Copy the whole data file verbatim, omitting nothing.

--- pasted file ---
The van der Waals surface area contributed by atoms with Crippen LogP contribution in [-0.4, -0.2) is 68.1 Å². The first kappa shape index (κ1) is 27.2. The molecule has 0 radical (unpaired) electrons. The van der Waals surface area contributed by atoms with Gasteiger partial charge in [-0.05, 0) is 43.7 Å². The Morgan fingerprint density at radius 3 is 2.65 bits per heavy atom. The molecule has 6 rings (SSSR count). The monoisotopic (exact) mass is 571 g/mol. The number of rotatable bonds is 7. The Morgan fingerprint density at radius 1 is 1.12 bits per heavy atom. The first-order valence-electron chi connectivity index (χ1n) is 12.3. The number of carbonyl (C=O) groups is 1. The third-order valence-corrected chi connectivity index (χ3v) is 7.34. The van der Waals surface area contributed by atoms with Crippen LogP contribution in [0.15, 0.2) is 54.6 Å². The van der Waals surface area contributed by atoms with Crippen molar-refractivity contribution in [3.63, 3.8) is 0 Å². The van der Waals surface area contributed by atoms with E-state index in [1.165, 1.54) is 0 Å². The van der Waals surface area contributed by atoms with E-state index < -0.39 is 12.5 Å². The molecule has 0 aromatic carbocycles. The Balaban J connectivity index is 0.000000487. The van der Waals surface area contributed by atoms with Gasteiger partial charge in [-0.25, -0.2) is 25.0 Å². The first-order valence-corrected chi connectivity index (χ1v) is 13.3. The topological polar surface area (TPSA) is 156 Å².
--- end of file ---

The van der Waals surface area contributed by atoms with Crippen LogP contribution in [-0.4, -0.2) is 68.1 Å². The first kappa shape index (κ1) is 27.2. The molecule has 0 radical (unpaired) electrons. The van der Waals surface area contributed by atoms with Gasteiger partial charge in [-0.05, 0) is 43.7 Å². The Morgan fingerprint density at radius 3 is 2.65 bits per heavy atom. The molecule has 6 rings (SSSR count). The monoisotopic (exact) mass is 571 g/mol. The number of rotatable bonds is 7. The Morgan fingerprint density at radius 1 is 1.12 bits per heavy atom. The first-order valence-electron chi connectivity index (χ1n) is 12.3. The number of carbonyl (C=O) groups is 1. The third-order valence-corrected chi connectivity index (χ3v) is 7.34. The van der Waals surface area contributed by atoms with Crippen LogP contribution in [0.15, 0.2) is 54.6 Å². The van der Waals surface area contributed by atoms with Crippen molar-refractivity contribution in [3.63, 3.8) is 0 Å². The van der Waals surface area contributed by atoms with E-state index in [1.165, 1.54) is 0 Å². The van der Waals surface area contributed by atoms with E-state index < -0.39 is 12.5 Å². The molecule has 0 aromatic carbocycles. The Balaban J connectivity index is 0.000000487. The van der Waals surface area contributed by atoms with Gasteiger partial charge in [-0.25, -0.2) is 25.0 Å². The first-order valence-corrected chi connectivity index (χ1v) is 13.3. The topological polar surface area (TPSA) is 156 Å².